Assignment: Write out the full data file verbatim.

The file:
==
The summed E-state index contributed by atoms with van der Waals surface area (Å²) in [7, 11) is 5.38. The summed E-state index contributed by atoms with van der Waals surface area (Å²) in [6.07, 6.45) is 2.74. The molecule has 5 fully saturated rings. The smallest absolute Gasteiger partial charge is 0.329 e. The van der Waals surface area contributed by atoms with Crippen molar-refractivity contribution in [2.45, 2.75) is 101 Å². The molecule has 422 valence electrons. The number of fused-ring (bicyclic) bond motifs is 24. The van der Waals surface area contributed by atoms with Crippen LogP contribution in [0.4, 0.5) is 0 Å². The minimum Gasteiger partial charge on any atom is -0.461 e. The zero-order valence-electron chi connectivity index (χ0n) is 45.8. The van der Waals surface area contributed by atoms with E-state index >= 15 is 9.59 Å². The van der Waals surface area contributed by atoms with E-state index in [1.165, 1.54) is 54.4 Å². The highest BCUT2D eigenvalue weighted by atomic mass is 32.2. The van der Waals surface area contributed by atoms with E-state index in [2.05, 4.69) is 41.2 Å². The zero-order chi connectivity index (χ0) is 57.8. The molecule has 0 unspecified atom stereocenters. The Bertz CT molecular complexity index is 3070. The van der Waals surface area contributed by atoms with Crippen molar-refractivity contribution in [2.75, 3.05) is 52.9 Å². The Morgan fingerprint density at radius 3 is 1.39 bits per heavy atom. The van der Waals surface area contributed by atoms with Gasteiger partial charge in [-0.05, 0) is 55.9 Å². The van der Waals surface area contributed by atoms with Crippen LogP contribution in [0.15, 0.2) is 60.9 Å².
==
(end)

The summed E-state index contributed by atoms with van der Waals surface area (Å²) in [7, 11) is 5.38. The summed E-state index contributed by atoms with van der Waals surface area (Å²) in [6.07, 6.45) is 2.74. The molecule has 5 fully saturated rings. The smallest absolute Gasteiger partial charge is 0.329 e. The van der Waals surface area contributed by atoms with Crippen molar-refractivity contribution in [2.45, 2.75) is 101 Å². The molecule has 422 valence electrons. The number of fused-ring (bicyclic) bond motifs is 24. The van der Waals surface area contributed by atoms with Crippen LogP contribution in [0.4, 0.5) is 0 Å². The minimum Gasteiger partial charge on any atom is -0.461 e. The zero-order valence-electron chi connectivity index (χ0n) is 45.8. The van der Waals surface area contributed by atoms with E-state index >= 15 is 9.59 Å². The van der Waals surface area contributed by atoms with E-state index in [1.165, 1.54) is 54.4 Å². The highest BCUT2D eigenvalue weighted by atomic mass is 32.2. The van der Waals surface area contributed by atoms with E-state index in [2.05, 4.69) is 41.2 Å². The zero-order chi connectivity index (χ0) is 57.8. The molecule has 0 unspecified atom stereocenters. The Bertz CT molecular complexity index is 3070. The van der Waals surface area contributed by atoms with Crippen molar-refractivity contribution in [2.75, 3.05) is 52.9 Å². The Morgan fingerprint density at radius 3 is 1.39 bits per heavy atom. The van der Waals surface area contributed by atoms with Gasteiger partial charge in [-0.05, 0) is 55.9 Å². The van der Waals surface area contributed by atoms with Crippen LogP contribution in [0.15, 0.2) is 60.9 Å².